Full Text Available The pitch-shift paradigm has become a widely used method for studying the role of voice pitch auditory feedback in voice control. This paradigm introduces small, brief pitch shifts in voice auditory feedback to vocalizing subjects. The perturbations trigger a reflexive mechanism that counteracts the change in pitch. The underlying mechanisms of the vocal responses are thought to reflect a negative feedback control system that is similar to constructs developed to explain other forms of motor control. Another use of this technique requires subjects to voluntarily change the pitch of their voice when they hear a pitch shift stimulus. Under these conditions, short latency responses are produced that change voice pitch to match that of the stimulus. The pitch-shift technique has been used with magnetoencephalography (MEG and electroencephalography (EEG recordings, and has shown that at vocal onset there is normally a suppression of neural activity related to vocalization. However, if a pitch-shift is also presented at voice onset, there is a cancellation of this suppression, which has been interpreted to mean that one way in which a person distinguishes self-vocalization from vocalization of others is by a comparison of the intended voice and the actual voice. Studies of the pitch shift reflex in the fMRI environment show that the superior temporal gyrus (STG plays an important role in the process of controlling voice F0 based on auditory feedback. Additional studies using fMRI for effective connectivity modeling show that the left and right STG play critical roles in correcting for an error in voice production. While both the left and right STG are involved in this process, a feedback loop develops between left and right STG during perturbations, in which the left to right connection becomes stronger, and a new negative right to left connection emerges along with the emergence of other feedback loops within the cortical network tested.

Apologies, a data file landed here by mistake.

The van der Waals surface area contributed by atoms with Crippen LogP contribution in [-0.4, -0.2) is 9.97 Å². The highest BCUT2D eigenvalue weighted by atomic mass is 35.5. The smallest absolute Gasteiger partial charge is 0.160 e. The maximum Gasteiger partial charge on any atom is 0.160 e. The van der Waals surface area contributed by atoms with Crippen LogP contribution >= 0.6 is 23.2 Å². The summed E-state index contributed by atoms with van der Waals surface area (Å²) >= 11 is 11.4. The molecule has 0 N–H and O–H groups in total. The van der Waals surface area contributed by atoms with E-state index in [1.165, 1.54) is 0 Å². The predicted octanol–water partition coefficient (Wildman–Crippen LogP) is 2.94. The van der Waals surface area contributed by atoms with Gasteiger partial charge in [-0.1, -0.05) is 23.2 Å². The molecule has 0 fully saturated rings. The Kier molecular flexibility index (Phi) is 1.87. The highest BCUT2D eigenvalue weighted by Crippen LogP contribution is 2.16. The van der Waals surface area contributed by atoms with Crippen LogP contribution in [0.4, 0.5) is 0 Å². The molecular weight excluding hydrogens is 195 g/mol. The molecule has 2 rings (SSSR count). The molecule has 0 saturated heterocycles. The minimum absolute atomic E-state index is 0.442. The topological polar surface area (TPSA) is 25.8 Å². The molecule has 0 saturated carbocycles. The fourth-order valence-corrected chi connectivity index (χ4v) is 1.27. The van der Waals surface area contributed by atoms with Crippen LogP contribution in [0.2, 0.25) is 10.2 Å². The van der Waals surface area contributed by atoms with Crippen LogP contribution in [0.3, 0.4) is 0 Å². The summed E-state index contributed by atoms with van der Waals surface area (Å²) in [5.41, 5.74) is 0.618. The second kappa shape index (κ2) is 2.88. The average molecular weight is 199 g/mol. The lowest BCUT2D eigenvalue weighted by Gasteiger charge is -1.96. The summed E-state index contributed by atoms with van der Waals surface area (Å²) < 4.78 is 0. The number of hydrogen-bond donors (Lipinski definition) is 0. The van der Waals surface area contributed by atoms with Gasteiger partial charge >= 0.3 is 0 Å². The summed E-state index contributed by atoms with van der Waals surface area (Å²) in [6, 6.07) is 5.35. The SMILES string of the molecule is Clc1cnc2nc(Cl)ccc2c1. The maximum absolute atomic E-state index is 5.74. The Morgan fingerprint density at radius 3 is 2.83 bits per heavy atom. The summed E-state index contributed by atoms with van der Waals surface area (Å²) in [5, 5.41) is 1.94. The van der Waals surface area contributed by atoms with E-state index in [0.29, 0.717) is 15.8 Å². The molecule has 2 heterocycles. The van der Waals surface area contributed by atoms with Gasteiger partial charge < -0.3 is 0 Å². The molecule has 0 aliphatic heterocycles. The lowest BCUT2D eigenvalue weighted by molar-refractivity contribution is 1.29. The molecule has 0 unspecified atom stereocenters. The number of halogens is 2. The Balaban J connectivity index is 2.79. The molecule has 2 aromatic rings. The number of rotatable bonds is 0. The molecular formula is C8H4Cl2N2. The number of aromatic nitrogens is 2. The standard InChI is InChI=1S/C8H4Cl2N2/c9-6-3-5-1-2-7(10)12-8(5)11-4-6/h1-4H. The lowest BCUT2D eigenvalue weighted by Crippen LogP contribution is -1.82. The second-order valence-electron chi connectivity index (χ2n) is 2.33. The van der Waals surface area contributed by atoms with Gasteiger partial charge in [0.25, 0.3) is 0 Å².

15. Sonorous Voice and Feminist Teaching: Lessons from Cavarero

    Science.gov (United States)

    Forrest, Michelle

    2015-01-01

    I claim that Adriana Cavarero's concept of sonorous voice is significant in feminist teaching because, as she argues, dominant concepts of voice refer to voice in semantic terms thereby discounting voice in sonorous terms. This process of "devocalization", spanning the history of Western philosophy, devalues the uniqueness embodied in…

  16. 14 CFR 23.1457 - Cockpit voice recorders.

    Science.gov (United States)

    2010-01-01

    ... 14 Aeronautics and Space 1 2010-01-01 2010-01-01 false Cockpit voice recorders. 23.1457 Section 23... Equipment § 23.1457 Cockpit voice recorders. (a) Each cockpit voice recorder required by the operating rules... cockpit-mounted area microphone, located in the best position for recording voice...

  17. Parent Trigger Laws and the Promise of Parental Voice

    Science.gov (United States)